Tea tree oil has been recognized as a potent antiseptic in Australia anecdotally for much longer than there has been scientific evidence. However, recent studies support a role for tea tree oil in skin care and treatment of various ailments. - From the Wiki Melaleuca Tea Tree Oil page

Melaleuca Tea Tree Oil - Wiki Encyclopedia This is the Wiki Tea Tree Oil page - another credible resource

Brewster   Wed Dec 13 2006
The applications for Melaleuca include: Cosmetics, personal care, hair care, first aid, pet care, antiseptic, antibacterial, and antifungal products. P.S. Don't confuse the 'Melaleuca Tea Tree" with other species of melaleuca like 'Melaleuca quinquenervia' which are considered invasive in some areas.
   Thu Jan 25 2007
Melaleuca oil is the best thing that ever happened to my family and me. It is so wonderful that I don't know how I could have possibly lived with out it! It has amazing properties. First of all it is an antiseptic, plus it sooths and penetrates, its non caustic, a solvent and its aromatic. Because all of this it has amazing healing properties!!!
Andrew   Mon Nov 27 2006
The link below has several very useful research reports about melaleuca oil.

RMBarry Melaleuca Oil

Glenda Baker   Mon Jun 25 2007
I just recently learned about Melaleuca Oil and am amazed at the scope of usage for this product of nature. It now replaces many products in my house and everyday I learn some new way to use it. I lived in Australia 24 years ago and I can't believe I never heard of it while we were there. It is so awesome!!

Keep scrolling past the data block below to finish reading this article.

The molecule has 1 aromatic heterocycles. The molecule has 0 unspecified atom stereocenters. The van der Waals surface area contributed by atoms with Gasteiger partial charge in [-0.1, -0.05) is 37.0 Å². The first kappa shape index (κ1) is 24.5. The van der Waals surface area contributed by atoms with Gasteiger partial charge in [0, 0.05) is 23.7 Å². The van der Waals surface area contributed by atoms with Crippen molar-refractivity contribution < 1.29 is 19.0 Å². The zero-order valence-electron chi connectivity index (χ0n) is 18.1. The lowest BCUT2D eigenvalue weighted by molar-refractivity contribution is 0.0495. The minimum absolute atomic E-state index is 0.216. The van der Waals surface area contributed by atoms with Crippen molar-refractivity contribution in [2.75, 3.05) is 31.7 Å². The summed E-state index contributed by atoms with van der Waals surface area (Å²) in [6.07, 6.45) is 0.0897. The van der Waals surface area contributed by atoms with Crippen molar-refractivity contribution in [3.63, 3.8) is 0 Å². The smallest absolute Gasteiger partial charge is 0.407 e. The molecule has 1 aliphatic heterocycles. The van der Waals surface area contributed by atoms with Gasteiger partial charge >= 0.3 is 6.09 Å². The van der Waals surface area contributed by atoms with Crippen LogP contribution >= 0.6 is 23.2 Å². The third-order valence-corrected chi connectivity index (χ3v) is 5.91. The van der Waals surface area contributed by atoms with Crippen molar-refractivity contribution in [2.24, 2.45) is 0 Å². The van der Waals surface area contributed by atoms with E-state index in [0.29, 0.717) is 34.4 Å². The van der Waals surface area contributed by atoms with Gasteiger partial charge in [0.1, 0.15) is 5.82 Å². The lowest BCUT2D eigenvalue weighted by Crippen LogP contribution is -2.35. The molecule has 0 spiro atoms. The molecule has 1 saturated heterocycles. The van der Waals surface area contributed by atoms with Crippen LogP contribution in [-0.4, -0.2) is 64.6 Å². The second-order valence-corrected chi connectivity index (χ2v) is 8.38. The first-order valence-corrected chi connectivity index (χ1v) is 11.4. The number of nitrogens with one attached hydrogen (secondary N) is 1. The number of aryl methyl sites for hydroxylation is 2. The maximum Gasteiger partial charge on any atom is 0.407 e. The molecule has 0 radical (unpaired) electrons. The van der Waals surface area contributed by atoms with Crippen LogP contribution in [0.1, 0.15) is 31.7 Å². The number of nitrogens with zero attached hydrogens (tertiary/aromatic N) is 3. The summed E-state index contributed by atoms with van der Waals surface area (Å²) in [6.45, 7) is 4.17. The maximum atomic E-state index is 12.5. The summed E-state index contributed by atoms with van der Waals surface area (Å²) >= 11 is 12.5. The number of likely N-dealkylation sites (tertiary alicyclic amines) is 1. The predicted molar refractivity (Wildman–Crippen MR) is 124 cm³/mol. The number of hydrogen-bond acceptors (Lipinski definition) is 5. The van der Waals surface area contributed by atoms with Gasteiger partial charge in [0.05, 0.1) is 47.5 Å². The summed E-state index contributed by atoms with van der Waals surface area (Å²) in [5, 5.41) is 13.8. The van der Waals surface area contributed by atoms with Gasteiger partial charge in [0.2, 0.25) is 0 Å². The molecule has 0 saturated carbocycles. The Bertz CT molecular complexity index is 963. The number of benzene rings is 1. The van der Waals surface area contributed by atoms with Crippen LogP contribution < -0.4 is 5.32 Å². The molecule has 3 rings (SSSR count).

Maida   Fri Sep 21 2007
Tree tea oil was really good for the keloid behind my ear after my 4th peircing. It cleared up in about a week. It's also really great for bug bites.
Mario Barnard   Mon Mar 24 2008
Hi I have a dog that is extremely allergic to Tea Tree Oil in all its forms, especially plants and trees. Where can I obtain information, especially pictures of all plants and trees that contain it? Regards
gail   Fri Jun 27 2008
i want to grow tea tree in portugal. anyone know where to buy seeds/plants?
george   Tue Oct 7 2008
I use tea tree oil for loads of things, the two best are as a deoderant. It is good for this as it has a strong smell itself and also kill bacteria that cause bad smells, it lasts for days sometimes. Also I use it to treat boils I just put a few drops on a plaster and put it on the boil and leave it over night and it kills all the bacteria. It's also good for spots but does tend to dry the skin so carrier oils would be best for facial application, although I don't tend to care too much, it goes away after a while and you could also just use moisturiser.
Anja Bottema   Fri Jul 17 2009
Well, is tea tree an alternative against the Mexican flu? Treatment: - put some drops of oil in a glas with water. It will clean the atmotsfere and flys don't come in your house. to be sure if this continues works. Controll the glas of water every day, fill it up with water and drops of tea tree oil - teatree lotion: helps against insects coming on your skin Use it once a day - teatree helps healing wounds, you barely can't see a scar after healing. Preventive I use teatree against the Mexican flu. But: stay healthy with lots of fruit, vegetables etc, bio-dynamic grown!! Roodborst
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Subject : Melaleuca alternifolia